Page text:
Wormy Cocktail Fights Crohn's Disease
Unconventional Approach Re-educates the Immune System, Relieving Symptoms
WebMD News Archive
May 19, 2004 (New Orleans) -- Call it the medical edition of
Researchers report they are using helminths -- intestinal worms
-- to combat Crohn's disease, the miserable, incurable disorder of the
intestine characterized by abdominal pain, diarrhea, rectal bleeding, weight
loss, and fever.
In the study, about three-fourths of people with Crohn's
disease given pig whipworm in a popular drink went into remission, reports Joel
V. Weinstock, MD, professor of gastroenterology-hepatology and director of the
Center for Digestive Diseases at the University of Iowa College of Medicine in
The study was presented at a major medical meeting of digestive
How well are you managing your Crohn's? Find out now.
Weinstock explains that there is solid logic behind the
Giving Worms Back to the People
Crohn's disease, like many other disorders, is a disease of the
20th century, he says. And one of the major differences between "now"
and then is that kids no longer get worms, Weinstock says.
"Children [in developed nations] are no longer exposed to
helminths," he tells WebMD. "Worms used to be around in their
gastrointestinal tract, in their bloodstream."
Helminths don't just sit around, he says; they help regulate
the immune system. And Crohn's disease is caused by inflammation of the small
intestine -- inflammation that appears to result from an inappropriate immune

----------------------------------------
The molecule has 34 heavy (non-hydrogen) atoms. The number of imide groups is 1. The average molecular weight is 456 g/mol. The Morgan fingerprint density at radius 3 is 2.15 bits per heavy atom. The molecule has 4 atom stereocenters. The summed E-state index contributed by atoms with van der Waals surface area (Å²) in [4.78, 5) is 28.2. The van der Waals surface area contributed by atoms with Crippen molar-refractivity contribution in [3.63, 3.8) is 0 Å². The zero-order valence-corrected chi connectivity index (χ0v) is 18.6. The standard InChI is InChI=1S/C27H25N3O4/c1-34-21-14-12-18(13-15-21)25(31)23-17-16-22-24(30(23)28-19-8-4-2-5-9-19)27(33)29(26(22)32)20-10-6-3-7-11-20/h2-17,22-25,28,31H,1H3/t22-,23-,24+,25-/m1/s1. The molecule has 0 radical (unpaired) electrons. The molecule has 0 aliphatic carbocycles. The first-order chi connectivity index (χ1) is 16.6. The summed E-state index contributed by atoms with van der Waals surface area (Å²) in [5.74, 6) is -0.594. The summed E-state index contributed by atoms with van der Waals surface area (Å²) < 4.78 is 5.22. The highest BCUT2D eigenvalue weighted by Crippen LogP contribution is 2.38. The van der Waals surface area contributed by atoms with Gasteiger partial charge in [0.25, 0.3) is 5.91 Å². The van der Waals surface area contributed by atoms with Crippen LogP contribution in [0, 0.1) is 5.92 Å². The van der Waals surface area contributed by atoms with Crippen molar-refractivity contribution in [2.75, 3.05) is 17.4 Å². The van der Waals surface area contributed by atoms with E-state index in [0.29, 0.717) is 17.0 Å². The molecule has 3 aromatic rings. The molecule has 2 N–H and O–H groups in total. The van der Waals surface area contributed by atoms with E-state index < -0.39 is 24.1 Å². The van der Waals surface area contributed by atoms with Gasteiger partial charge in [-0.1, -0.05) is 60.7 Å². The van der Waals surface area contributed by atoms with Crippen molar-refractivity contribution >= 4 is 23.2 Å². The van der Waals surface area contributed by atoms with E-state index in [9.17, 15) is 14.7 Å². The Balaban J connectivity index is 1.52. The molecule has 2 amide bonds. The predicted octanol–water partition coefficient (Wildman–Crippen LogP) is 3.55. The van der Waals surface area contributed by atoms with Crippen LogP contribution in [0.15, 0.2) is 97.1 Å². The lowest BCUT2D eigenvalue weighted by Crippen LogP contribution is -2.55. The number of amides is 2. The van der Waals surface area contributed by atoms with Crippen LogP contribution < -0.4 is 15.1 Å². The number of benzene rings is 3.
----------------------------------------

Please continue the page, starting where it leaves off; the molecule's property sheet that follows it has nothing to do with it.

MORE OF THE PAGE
response to normal gut bacteria.
Those observations, Weinstock says, led to the thinking that
the "deworming" of our children may be partly or fully responsible for
the emergence of diseases like Crohn's. It follows, therefore, that giving the
worms back to the people could re-educate the immune system, help regulate the
response to inflammation, and wipe out the disease.
"We're the only people in history who have lived without
worms," Weinstock says. "So we wanted to see if giving worms could be
Worms 'Easy to Take'
The study was easy, he says. The pig whipworms grow and
colonize in people, but only for a short period of time, Weinstock says.
"They're real easy to take," he says. "You just
swallow the eggs." The eggs were dissolved in a popular drink, which
Weinstock declined to name for "fear of putting the company out of
Of the 29 people with Crohn's disease who agreed to drink the
wormy cocktail for 24 weeks, 72% went into remission, he says.
"These were all people that had failed to respond to
conventional treatments," he says.
There were no side effects or complications due to the therapy,
although four patients dropped out of the study when their symptoms flared up
and another withdrew due to pregnancy.
Basic Science Supports the Approach
Though Weinstock says he's confident worms will be an effective
therapy for Crohn's disease, he says there's still more work to be done.
"Other helminths might be more potent," he says.
"And we might be able to isolate the compounds in worms that are
responsible for the beneficial effect and use them to create new synthetic
James B. Lewis, MD, associate director of the Inflammatory
Disease Program at the University of Pennsylvania in Philadelphia, says the
results are "fascinating."
The approach "resets the whole inflammatory cascade and
re-educates our immune system," he says.
However, "there are very interesting issues related to how
this product would be regulated, produced, and distributed," Lewis tells
WebMD. A synthetic or recombinant worm might be a better approach.